More than 50 countries have pledged 30,000 troops for United Nations peacekeeping at a US summit called to shore up missions under strain from the rise in global crises.
China scaled up its contribution, taking the lead in setting up an 8000-strong stand-by police force while Colombia made a first-time offer of up to 5000 troops.
The pledges represent a major boost to UN peacekeeping, which relies on voluntary contributions from UN member states to run its 16 mission worldwide.
US President Barack Obama told leaders that peace operations were "experiencing unprecedented strains" and deployed in "more difficult and deadlier conflicts".
"We know that peace operations are not the solution to every problem," Obama told the summit held on the sidelines of the UN General Assembly.
"But they do remain one of the world's most important tools to address armed conflict," he said.
The new contributions include helicopters, engineering units, field hospitals and bomb-detonating expertise that are desperately needed to bolster UN peace missions.
A key player in peacekeeping in Africa, Rwanda offered two attack helicopters, two field hospitals, an all-female police unit and 1600 new troops.
Indonesia boosted its participation with training and 2700 new troops while India pledged 850 additional troops.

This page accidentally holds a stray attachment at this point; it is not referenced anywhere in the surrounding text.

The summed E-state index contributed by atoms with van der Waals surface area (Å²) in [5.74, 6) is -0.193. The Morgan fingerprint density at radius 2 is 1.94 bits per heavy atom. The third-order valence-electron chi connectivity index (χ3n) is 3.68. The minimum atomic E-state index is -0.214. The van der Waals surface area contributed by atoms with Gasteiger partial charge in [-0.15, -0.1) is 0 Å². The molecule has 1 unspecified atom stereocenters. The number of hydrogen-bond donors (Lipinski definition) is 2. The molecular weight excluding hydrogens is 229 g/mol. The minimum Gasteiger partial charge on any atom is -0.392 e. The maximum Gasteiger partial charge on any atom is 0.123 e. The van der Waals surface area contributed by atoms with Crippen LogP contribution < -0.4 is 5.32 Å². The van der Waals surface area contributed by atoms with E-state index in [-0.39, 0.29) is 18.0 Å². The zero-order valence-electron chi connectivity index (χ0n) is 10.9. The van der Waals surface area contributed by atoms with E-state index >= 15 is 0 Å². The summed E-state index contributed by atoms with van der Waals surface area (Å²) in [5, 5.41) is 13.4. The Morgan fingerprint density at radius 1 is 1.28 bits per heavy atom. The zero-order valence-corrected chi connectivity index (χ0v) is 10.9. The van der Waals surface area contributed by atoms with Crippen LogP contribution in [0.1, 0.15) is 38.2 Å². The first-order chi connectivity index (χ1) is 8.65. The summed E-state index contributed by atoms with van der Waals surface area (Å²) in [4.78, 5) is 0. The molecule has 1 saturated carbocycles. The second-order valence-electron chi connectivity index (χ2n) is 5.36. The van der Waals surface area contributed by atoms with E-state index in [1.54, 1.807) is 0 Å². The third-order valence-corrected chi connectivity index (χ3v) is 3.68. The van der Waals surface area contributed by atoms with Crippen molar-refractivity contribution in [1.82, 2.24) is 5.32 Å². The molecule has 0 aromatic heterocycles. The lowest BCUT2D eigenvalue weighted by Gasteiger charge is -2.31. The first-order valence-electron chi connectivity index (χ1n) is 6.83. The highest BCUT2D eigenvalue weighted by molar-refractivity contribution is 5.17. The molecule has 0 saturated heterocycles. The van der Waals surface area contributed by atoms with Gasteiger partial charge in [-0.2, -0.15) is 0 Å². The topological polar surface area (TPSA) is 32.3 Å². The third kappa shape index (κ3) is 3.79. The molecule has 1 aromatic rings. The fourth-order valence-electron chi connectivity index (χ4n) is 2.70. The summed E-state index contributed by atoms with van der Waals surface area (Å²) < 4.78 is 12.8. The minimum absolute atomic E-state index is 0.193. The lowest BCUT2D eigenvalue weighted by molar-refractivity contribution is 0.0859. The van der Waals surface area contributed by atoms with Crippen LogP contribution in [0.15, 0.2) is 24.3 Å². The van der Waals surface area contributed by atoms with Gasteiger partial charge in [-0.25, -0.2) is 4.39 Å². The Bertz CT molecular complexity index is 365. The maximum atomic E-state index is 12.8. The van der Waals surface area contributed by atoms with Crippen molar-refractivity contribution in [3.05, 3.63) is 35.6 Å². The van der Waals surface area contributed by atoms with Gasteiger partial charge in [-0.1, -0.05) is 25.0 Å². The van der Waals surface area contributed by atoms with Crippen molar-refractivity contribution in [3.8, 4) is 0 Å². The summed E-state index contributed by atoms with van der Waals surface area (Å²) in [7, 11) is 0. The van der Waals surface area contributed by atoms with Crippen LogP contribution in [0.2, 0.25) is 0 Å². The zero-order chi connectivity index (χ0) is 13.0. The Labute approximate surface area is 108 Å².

British Prime Minister David Cameron announced 70 troops for the UN-African Union mission in Somalia and up to 300 troops for the UN mission in South Sudan, which is grappling with one of the world's worst humanitarian crises.
There were also pledges from Armenia, Finland, Ghana, Mexico, South Korea, Sri Lanka, Vietnam and Uganda.
The United States had hoped to draw more pledges from European countries that have gradually pulled their troops out of peacekeeping and contributed to the NATO-led mission in Afghanistan.
But the European pledges remained modest.
In contrast, China - which has strong economic interests in Africa - offered more engineering soldiers, transport and medical staff and pledged to train 2000 peacekeepers from other countries to carry out de-mining operations.
Boosting troop contributions will help the United Nations tackle a wave of sexual abuse allegations that have hit its missions, notably in the Central African Republic.
The new commitments will give Secretary-General Ban Ki-moon the leeway to remove units whose soldiers face accusations and replace them without weakening a mission.